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February 28, 2016 | by  | in Digitales |
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On August 24, 1998, British engineer and cybernetics professor Kevin Warwick implanted a radio transmitter in his left arm. The device gave him the ability to manipulate computer-controlled heaters, lights, and doors—but this was just the beginning. He later extended the experiment by developing a neural interface which hooked him up with his wife. They installed matching implants which apparently enabled them to sense what the other was feeling 98% of the time.

A few years later, in 2004, colour-blind artist Neil Harbisson had an antenna permanently attached to his skull. Comprised of four separate implants, the antenna purportedly allowed him to hear colours (including infrareds and ultraviolets), receive phone calls, and go online without the need of an external device.

Directly fusing technology with biology, both Warwick and Harbisson have claimed to be the world’s original cybernetic organisms. Warwick may have got there first, but Harbisson holds the distinction of being the first cyborg officially-recognised by a government (Britain). Why would these men go to such extremes, literally risking life and limb? Were these efforts motivated by a desire to be at the forefront of scientific discovery; to extend the limits of human experience; shameless self-promotion; or, all three? Whatever their reasons, both men believed in the potential for technology to augment, enhance, and even transcend existing human ability. They represent a vital intersection of people and technology.

Two extreme cases, you might say. From another point of view we are all cyborgs, and have been for a while. In Natural Born Cyborgs, writer Andy Clark provocatively suggests simple acts such as telling time with a watch, or writing with a pencil, qualify us for this description—as these are interactions with technologies that have extended human experience, and fundamentally shaped the way we’ve conceived the world and our place within it. Clark argues the portability of watches, for example, turned time from an occasional reference to a near-constant value. The ability to write allowed us to record experience and shape narrative in a new way—that’s why the term prehistory refers to the time before writing came into existence.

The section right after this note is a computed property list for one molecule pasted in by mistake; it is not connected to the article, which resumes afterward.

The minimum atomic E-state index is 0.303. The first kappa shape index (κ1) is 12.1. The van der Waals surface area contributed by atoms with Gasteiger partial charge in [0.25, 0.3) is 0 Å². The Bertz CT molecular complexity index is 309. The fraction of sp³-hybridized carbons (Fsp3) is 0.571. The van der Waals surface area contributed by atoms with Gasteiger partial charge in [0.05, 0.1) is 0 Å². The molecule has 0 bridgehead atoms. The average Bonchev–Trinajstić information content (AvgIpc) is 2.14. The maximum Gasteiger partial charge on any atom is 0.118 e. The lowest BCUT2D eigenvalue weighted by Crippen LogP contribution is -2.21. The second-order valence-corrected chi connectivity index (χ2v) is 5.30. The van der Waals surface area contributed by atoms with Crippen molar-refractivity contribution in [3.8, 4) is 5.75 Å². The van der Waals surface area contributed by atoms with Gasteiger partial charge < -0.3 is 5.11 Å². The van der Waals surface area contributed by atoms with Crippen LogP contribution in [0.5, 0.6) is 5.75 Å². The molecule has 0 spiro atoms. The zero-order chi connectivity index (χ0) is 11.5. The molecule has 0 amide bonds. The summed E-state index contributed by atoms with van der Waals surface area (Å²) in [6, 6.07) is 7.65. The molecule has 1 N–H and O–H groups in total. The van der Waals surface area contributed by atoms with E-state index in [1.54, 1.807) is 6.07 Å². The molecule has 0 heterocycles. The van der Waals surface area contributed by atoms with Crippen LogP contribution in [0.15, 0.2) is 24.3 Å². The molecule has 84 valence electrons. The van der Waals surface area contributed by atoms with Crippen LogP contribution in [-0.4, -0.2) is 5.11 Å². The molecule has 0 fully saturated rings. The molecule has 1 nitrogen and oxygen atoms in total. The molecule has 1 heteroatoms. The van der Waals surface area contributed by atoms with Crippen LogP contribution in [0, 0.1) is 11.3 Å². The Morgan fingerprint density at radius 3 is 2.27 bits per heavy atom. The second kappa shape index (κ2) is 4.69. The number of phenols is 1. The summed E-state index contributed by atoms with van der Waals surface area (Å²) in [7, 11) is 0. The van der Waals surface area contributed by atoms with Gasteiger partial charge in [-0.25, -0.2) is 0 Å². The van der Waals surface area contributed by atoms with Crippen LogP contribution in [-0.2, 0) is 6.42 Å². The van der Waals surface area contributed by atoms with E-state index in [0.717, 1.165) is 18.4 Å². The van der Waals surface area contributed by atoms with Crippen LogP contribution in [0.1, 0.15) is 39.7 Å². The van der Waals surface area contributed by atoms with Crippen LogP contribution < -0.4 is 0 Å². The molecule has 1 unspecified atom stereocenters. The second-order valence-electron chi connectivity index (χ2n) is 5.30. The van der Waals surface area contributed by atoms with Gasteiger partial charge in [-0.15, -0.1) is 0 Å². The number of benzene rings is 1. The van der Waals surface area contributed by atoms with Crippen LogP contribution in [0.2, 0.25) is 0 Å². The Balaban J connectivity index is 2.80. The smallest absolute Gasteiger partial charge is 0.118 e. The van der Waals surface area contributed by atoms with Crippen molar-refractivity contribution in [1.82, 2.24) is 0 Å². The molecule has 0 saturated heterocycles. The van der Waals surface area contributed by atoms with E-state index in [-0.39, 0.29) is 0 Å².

If it seems farfetched to think of yourself as a cyborg, ask these simple questions: How much time do you spend interacting with technology, and what would your life be like without it? Or to put it another way, how often is your cellphone out of arm’s reach? If the answer is not very often, it begs the question—just how close is this to having a radio transmitter installed in your arm?

Facebook stats from last month reveal that nearly half of the site’s users (47%) have only ever logged on from a mobile device, a staggering figure when you stop to think about it. This suggests that as technology has become ubiquitous, more advanced, and infinitely more portable, it has inched closer to being an extension of our body. It’s no wonder Spike Jonze’s 2013 film Her, in which the central character’s most important relationship is with an operating system, seems so plausible. It’s why a quick Google search reveals articles in which people describe ‘breaking-up’ with everything from Apple Watches, to internet browsers. There’s an intimacy that’s crept into how we feel about, and how we describe, our connection to technology.

It’s worth noting that this intersection of technology and body can be traced to the very origins of the terms digital and technology. Digital is derived from the Latin digitus, meaning “pertaining to fingers;” while techne, the Greek term from which technology originates, has been interpreted as meaning “cunning of hand.” A couple of thousand years later (give or take), and perhaps to the disappointment of Warwick and Harbisson, our hands are still the key interface between our bodies and the vast world of technology. Until smart-phones are routinely implanted into our wrists, and our nervous systems directly plug into the web, there’s a good argument that setting aside some time to develop digital capability—getting cunning with both hand and mind in order to to master technology to your best advantage—will be one of the most strategic decisions you can make. Want to become a better cyborg/student? In this fortnightly column I’ll aim to show you how, often highlighting research done right here at Victoria.


Matt works in the ITS Learning and Research Technology Team. You can email questions to with ‘Salient’ in the subject line.

This week: Send in a short description of who your favourite cyborg is and why, and be in with a chance to win a $20.00 Vic Books gift voucher.

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Ten things I wish my friends knew about being Māori

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